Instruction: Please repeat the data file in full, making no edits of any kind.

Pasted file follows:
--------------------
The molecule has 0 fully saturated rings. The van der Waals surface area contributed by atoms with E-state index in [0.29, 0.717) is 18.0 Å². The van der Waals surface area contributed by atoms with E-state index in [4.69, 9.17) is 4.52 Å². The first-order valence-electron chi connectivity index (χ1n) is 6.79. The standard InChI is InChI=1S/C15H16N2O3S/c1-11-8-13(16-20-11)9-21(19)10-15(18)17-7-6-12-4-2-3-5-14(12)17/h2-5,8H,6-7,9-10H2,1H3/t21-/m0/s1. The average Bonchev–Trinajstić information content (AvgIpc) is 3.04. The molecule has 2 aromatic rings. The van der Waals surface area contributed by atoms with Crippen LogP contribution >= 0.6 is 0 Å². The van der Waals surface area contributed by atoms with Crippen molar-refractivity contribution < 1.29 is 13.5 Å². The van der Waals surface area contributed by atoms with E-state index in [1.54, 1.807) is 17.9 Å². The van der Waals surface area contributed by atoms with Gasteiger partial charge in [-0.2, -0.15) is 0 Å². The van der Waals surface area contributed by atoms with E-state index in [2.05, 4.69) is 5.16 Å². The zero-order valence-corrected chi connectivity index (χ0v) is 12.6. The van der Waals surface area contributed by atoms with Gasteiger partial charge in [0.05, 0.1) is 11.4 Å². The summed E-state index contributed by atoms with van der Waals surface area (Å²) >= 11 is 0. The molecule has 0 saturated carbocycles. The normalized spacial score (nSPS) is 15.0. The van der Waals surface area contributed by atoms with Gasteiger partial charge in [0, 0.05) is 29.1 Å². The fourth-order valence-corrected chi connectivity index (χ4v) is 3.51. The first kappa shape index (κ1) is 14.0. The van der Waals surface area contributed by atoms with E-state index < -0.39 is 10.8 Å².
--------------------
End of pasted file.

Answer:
The molecule has 0 fully saturated rings. The van der Waals surface area contributed by atoms with E-state index in [0.29, 0.717) is 18.0 Å². The van der Waals surface area contributed by atoms with E-state index in [4.69, 9.17) is 4.52 Å². The first-order valence-electron chi connectivity index (χ1n) is 6.79. The standard InChI is InChI=1S/C15H16N2O3S/c1-11-8-13(16-20-11)9-21(19)10-15(18)17-7-6-12-4-2-3-5-14(12)17/h2-5,8H,6-7,9-10H2,1H3/t21-/m0/s1. The average Bonchev–Trinajstić information content (AvgIpc) is 3.04. The molecule has 2 aromatic rings. The van der Waals surface area contributed by atoms with Crippen LogP contribution >= 0.6 is 0 Å². The van der Waals surface area contributed by atoms with Crippen molar-refractivity contribution < 1.29 is 13.5 Å². The van der Waals surface area contributed by atoms with E-state index in [1.54, 1.807) is 17.9 Å². The van der Waals surface area contributed by atoms with Gasteiger partial charge in [-0.2, -0.15) is 0 Å². The van der Waals surface area contributed by atoms with E-state index in [2.05, 4.69) is 5.16 Å². The zero-order valence-corrected chi connectivity index (χ0v) is 12.6. The van der Waals surface area contributed by atoms with Gasteiger partial charge in [0.05, 0.1) is 11.4 Å². The summed E-state index contributed by atoms with van der Waals surface area (Å²) >= 11 is 0. The molecule has 0 saturated carbocycles. The normalized spacial score (nSPS) is 15.0. The van der Waals surface area contributed by atoms with Gasteiger partial charge in [0, 0.05) is 29.1 Å². The fourth-order valence-corrected chi connectivity index (χ4v) is 3.51. The first kappa shape index (κ1) is 14.0. The van der Waals surface area contributed by atoms with E-state index < -0.39 is 10.8 Å².